All posts by Marin Coast Guide

Bolinas and Dogtown

 

BOLINAS

 

Seaside Bolinas is the oldest town in Coastal Marin. It is famously an eccentric and tolerant town with a community that includes descendants of early Bolinas families, artists and writers, biologists, high tech innovators, social and environmental activists, renowned organic food producers and more.

The turn-off to Bolinas from Highway One is at the head of the Bolinas Lagoon, keeping the lagoon on your left. Parking in town is problematic and the dead end main street makes turning around difficult. Alternatively arriving by the West Marin Stage public transportation can free you and townspeople from parking frustration. Or add to your adventure by turning right on Mesa Road, parking in the roomy gravel lot by the fire station, then stroll across the road to a pleasant downhill path through a eucalyptus grove. The town is dog friendly but please bring only well-socialized dogs to Bolinas. No camping or fires are allowed on the beach. Residents ask visitors to be thoughtful and respect their community, beaches and environment.

The town’s history stretches back to Native Americans followed by Spanish Californios, both settled on the sunny flatland by today’s schoolhouse. The Gold Rush brought logging, ranching and an economy dependent on maritime transportation until the 1930s. From 1914-1990s Marconi / RCA made global communication history here. Besides a literary Renaissance, the 1970s were pivotal for community commitment to preserve small town Bolinas and its wildlife-rich environment. Most of downtown was built between 1850 and 1920. The Schooner Saloon (Smiley’s) dates back to the early days of logging, and Bolinas Market has changed little since reopening after the 1906 earthquake. Next to the historic blacksmith shop/garage is Bo-Gas, one of only two gas stations in Coastal Marin. It is open 24/7 by credit card and sales contribute to Bolinas Land Trust, a non-profit providing affordable housing. Public restrooms are located in the downtown park and another by the tennis court.

In addition to savoring nature, hiking or the small beach, Bolinas offers an honor-system bookstore and farm stand, a hardware store with unusual gifts, second-hand stores, world-source gifts, a library, a few B&Bs and a few motel rooms 
at the saloon. For eating, emphasis here is on delicious locally harvested food. There are sandwiches at natural foods Bolinas People’s Store and Bolinas Market, sit down at Coast Café, and interesting new food venues are opening. Don’t miss the wildlife artist’s gallery, changing shows at the rentable Bolinas Gallery and the outstanding Bolinas Museum of fine art and local history.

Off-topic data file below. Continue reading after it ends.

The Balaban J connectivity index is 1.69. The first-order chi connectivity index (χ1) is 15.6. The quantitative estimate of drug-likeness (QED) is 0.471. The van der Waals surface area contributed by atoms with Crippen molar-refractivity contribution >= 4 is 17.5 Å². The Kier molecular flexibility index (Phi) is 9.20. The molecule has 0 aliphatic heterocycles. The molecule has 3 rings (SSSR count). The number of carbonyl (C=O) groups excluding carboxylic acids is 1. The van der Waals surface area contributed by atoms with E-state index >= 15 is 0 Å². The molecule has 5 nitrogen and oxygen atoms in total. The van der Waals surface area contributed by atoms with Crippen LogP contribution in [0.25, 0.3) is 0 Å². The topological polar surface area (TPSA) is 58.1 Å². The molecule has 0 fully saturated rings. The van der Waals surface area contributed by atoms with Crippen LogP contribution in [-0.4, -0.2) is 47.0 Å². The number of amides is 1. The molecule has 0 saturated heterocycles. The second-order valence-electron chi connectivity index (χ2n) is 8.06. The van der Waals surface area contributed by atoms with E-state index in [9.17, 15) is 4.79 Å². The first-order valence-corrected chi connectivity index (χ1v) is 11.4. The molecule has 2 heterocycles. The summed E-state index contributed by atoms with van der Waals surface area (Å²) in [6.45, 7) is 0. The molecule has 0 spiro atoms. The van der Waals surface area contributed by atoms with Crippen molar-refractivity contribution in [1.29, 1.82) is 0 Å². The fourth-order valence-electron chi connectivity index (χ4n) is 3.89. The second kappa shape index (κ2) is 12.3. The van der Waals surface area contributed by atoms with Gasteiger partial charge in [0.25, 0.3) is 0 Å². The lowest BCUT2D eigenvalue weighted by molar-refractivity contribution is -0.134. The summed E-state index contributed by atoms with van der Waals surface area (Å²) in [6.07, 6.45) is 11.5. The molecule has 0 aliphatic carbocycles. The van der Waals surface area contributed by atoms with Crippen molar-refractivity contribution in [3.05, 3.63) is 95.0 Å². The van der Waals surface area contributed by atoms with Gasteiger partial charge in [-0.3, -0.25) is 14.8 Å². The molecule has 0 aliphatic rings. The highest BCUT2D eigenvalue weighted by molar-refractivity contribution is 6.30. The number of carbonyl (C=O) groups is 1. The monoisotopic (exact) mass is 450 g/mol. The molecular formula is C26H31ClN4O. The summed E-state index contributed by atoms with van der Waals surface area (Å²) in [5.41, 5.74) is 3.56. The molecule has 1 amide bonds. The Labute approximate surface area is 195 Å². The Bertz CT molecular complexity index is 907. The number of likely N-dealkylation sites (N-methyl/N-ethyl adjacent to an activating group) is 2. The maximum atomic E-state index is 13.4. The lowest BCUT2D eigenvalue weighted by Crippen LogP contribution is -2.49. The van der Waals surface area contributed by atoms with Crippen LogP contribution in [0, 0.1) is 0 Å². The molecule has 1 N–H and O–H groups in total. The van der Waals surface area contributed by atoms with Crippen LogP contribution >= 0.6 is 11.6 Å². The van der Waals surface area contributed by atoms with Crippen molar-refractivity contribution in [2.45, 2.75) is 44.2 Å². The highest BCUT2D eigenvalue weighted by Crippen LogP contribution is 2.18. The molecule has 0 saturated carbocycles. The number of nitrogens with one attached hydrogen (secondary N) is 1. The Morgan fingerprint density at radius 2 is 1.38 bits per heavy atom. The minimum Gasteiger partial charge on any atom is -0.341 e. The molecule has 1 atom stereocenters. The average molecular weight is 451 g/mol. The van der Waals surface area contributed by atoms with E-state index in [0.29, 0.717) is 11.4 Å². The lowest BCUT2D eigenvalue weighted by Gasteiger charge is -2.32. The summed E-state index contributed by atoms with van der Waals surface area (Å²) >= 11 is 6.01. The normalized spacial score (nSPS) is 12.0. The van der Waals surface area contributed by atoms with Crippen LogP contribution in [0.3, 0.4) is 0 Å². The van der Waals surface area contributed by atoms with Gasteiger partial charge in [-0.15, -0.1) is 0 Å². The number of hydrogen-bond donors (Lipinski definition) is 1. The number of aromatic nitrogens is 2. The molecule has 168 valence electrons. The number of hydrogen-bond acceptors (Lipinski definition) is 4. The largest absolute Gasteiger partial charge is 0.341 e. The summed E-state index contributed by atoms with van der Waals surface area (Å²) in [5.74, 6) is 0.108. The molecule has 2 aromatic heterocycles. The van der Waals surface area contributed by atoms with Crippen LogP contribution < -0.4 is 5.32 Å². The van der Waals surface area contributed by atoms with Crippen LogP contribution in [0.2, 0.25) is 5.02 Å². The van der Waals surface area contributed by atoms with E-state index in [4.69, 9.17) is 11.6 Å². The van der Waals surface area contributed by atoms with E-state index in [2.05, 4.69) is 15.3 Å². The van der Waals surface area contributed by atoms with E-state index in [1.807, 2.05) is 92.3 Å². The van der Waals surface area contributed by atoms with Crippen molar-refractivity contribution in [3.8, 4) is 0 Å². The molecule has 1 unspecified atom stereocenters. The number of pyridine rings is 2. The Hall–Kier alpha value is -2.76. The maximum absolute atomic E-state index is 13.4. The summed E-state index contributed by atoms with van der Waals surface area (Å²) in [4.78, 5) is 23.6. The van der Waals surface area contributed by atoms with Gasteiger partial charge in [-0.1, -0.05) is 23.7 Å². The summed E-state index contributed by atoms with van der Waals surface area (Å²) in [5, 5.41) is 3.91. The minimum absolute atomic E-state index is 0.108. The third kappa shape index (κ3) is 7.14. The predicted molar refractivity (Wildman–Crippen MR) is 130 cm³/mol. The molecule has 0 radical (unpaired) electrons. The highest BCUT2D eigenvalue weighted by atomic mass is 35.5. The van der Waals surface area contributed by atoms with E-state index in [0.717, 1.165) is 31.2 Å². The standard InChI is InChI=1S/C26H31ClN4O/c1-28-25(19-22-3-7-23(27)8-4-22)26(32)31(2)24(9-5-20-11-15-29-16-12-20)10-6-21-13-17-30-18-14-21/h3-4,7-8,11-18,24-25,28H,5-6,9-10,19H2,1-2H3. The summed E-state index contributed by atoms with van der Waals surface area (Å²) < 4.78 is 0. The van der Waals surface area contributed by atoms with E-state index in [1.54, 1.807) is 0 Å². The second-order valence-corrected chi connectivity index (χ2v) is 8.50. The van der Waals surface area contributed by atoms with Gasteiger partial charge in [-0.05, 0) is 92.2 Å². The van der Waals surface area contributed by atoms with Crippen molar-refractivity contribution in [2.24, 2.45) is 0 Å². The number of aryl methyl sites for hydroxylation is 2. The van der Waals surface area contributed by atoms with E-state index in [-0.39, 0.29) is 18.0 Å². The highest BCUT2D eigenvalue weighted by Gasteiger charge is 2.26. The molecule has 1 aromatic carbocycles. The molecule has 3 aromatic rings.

The community center has a
 busy schedule of classes and events, Commonweal’s New School offers stimulating public talks and the Maritime Radio Historical Society offers RCA radio station tours by appointment. There are surfboard rentals, surfing lessons and supplies. In the historic barn, next to Bolinas Museum, The Surf Shop sells comfortable clothes now, but the owner, Buzz, was the founder of the very first surf shop (including building surfboards) between the Golden Gate Bridge and Canada.

There is no highway sign and the town has a reputation for discouraging visitors, but if you find your way here, you will find the community is friendly, interesting and full of independent-minded creative people.

Courtesy of Elia Haworth, Curator of Coastal Marin Art & History, Bolinas Museum

 

Dogtown – the first Bolinas

Just north of the Bolinas turn off is the little settlement of Dogtown. This was the original Bolinas and entry to Rancho Las Baulines (established about 1834) whose boundaries defined the township until 1916. The lagoon side town’s location today was just called “The Point”, the place where schooners were loaded with lumber, dairy, farm products and people to transport to San Francisco.

The Gold Rush brought thousands
of immigrants into the tiny San Francisco and created an insatiable need for lumber to build a city. In 1850 hundreds
of men descended on Rancho Baulines to fell the primeval redwood forests and turn the ancient oaks and pines into firewood. Sawmills were built and the rowdy community of Baulines sprang up. Yankees simplified the spelling to Bolinas. In 1865, newspaper editor Ai Barney visited Bolinas and described it as “quite a settlement, and is known under the cogomen of “Dogtown”– being so called, we presume, from the immense number of canines which infest the place”. Dogs were for hunting bear and deer. He described it’s wagon-its businesses and five or six houses. A few of those buildings remain today including the first Bolinas schoolhouse. Three copper mines opened nearby and Bolinas was briefly renamed Copper Town, but mining failed. Eventually busy commerce at The Point drew the township of Bolinas.

The name Dogtown-Bolinas stuck for the settlement, much to the frustration of resident men who believed the name Dogtown hindered attracting marriageable women. On December 31, 1868, a town meeting was held, “to deliberate on the expediency of the proposition to make sausage of all the dogs and chose a more virtuous, modest and sweet-scented word of a warbling sound as a name more suitable for our thrifty town of decent inhabitants.” Dogtown-Bolinas became “Woodville.”